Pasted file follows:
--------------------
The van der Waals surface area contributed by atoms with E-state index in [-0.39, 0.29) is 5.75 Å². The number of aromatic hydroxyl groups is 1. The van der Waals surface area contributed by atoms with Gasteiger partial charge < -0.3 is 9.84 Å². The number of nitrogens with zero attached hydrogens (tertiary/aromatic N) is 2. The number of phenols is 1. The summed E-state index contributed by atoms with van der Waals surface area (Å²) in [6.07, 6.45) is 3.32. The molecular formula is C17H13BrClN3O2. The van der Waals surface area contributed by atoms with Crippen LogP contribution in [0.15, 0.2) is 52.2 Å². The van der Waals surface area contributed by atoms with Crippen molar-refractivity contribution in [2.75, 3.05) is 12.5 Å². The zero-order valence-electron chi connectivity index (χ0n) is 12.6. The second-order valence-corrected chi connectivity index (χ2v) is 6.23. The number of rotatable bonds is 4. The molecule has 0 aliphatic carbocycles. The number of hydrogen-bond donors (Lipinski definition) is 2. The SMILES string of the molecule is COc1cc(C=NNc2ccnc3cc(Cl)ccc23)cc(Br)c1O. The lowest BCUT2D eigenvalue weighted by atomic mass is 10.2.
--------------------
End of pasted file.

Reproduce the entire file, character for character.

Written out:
The van der Waals surface area contributed by atoms with E-state index in [-0.39, 0.29) is 5.75 Å². The number of aromatic hydroxyl groups is 1. The van der Waals surface area contributed by atoms with Gasteiger partial charge < -0.3 is 9.84 Å². The number of nitrogens with zero attached hydrogens (tertiary/aromatic N) is 2. The number of phenols is 1. The summed E-state index contributed by atoms with van der Waals surface area (Å²) in [6.07, 6.45) is 3.32. The molecular formula is C17H13BrClN3O2. The van der Waals surface area contributed by atoms with Crippen LogP contribution in [0.15, 0.2) is 52.2 Å². The van der Waals surface area contributed by atoms with Crippen molar-refractivity contribution in [2.75, 3.05) is 12.5 Å². The zero-order valence-electron chi connectivity index (χ0n) is 12.6. The second-order valence-corrected chi connectivity index (χ2v) is 6.23. The number of rotatable bonds is 4. The molecule has 0 aliphatic carbocycles. The number of hydrogen-bond donors (Lipinski definition) is 2. The SMILES string of the molecule is COc1cc(C=NNc2ccnc3cc(Cl)ccc23)cc(Br)c1O. The lowest BCUT2D eigenvalue weighted by atomic mass is 10.2.